Chapter 9: Cellular Respiration and Fermentation
Concept Check 9.1
1) Both processes include glycolysis, the citric acid cycle, and oxidative phosphorylation.
In aerobic respiration, the final electron acceptor is O2; in anaerobic
Chapter 7 & 11: Cell Membrane and Cell Communication
Cellular membranes are fluid mosaics of lipids and proteins:
Lipids and proteins are the staple ingredients in membranes. In most membranes, phospholipids are the
most abundant lipids. A phospholipid is
Chapter 4: Carbon & the Molecular Diversity of Life
Carbon has a tendency to form covalent bonds.
Carbon chains form the skeletons of most organic molecules.
Isomers: One of several compounds with the same molecular formula but different
Biology Lecture Notes:
Biology: The science dealing with life, its forms and characteristics. The branch of science that deals with
living organisms and the vital, fundamental characteristics that we associate with life.
Chapter 9 and 10 Discussion Questions Cellular Respiration and Photosynthesis
1. What can you infer from the equations of cellular respiration and photosynthesis?
Photosynthesis makes the glucose that is used in cellular resp
Chapter 6 -Cell Structure and Function
1. What cell structure would allow the composition of the intracellular fluid to be different
than the extracellular fluid? Why might this be important?
The plasma membrane separates the
Discussion Questions BSC2010 Chapter 5
1. What are the biomolecules relevant for life? What function does each bring to the table?
Carbohydrates Carbs are mainly used to produce energy but also has the ability to store
Chapter 3 Discussion Questions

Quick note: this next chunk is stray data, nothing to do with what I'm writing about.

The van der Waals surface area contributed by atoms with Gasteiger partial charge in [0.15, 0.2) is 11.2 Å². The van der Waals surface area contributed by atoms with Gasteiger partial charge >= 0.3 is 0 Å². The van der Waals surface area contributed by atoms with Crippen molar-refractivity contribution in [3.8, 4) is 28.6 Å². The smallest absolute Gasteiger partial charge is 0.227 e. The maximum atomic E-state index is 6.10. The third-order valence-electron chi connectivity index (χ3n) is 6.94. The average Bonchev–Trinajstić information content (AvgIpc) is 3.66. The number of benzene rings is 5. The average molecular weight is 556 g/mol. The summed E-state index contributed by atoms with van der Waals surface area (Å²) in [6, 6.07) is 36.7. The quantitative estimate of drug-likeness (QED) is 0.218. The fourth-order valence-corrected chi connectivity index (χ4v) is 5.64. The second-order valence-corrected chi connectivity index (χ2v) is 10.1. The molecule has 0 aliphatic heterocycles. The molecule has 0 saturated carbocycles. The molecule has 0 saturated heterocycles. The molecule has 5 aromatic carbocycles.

1. Does electronegativity exist between water molecules? Explain your response.
Oxygen is more electromagnetic than other elements, other than fluorine. Oxygen has a
partial negative charge while
Discussion Questions Chap. 2
1. How does the formation of an ionic bond differ from the formation of a covalent bond?
Ionic bonds form by the electrochemical attraction between two atoms of opposite
charges. An ionic compound
Discussion questions Chap 1 BSC2010
1. What is required for an organism to be considered alive? What must be true about these
All living things are composed of cells and have a cellular structure. These
BSC 1005 Final Exam Response Sheet
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Chapter 1 Concept Questions
1) A molecule consists of atoms bonded together. Each organelle has an orderly
arrangement of molecules. Photosynthetic plant cells contain organelles called
chloroplasts. A tissue consists of a group of sim
Chapter 2 Concept Questions
1) Table salt has emergent properties because as a compound, table salt is made up
of sodium and chlorine in a fixed ratio that makes it edible due to its arrangement
and interactions of sodium and chlorine
Why are cells so small? This lab tests the relationship between diffusion and
osmosis using a substance that is exactly like a cell, agar. Virtually every living cell is
dependent on this process so its extremely important to know whats going on and
Chapter 3 Concept Questions
1) Electronegativity is the attraction of an atom for the electrons of a covalent bond.
Oxygen is more electronegative than hydrogen; the oxygen atom in H2O takes
electrons toward itself, resulting in a partial negative cha
How should the unknown microscopic organisms be classified?
Taxonomy is the field of science focused on observing and classifying organisms
based on their traits. Based on the differences between plant and animal cells taught
Chapter 6 Concept Questions
1) Stains used for light microscopy are colored molecules that bind to cell
components, affecting the light passing through, while stains used for electron
microscopy involve heavy metals that affect the be
Chapter 7 Concept Check Questions
1. They are on the inner side of the transport vesicle membrane.
2. The grasses living in the cooler region would be expected to have more
unsaturated fatty acids in their membranes because those
Chapter 6: Cell Structure & Function:
Three types of microscopes & their uses:
Light- visible light passes through the specimen and then through glass lenses. The lenses refract (bend)
the light in such a way that the image of the specimen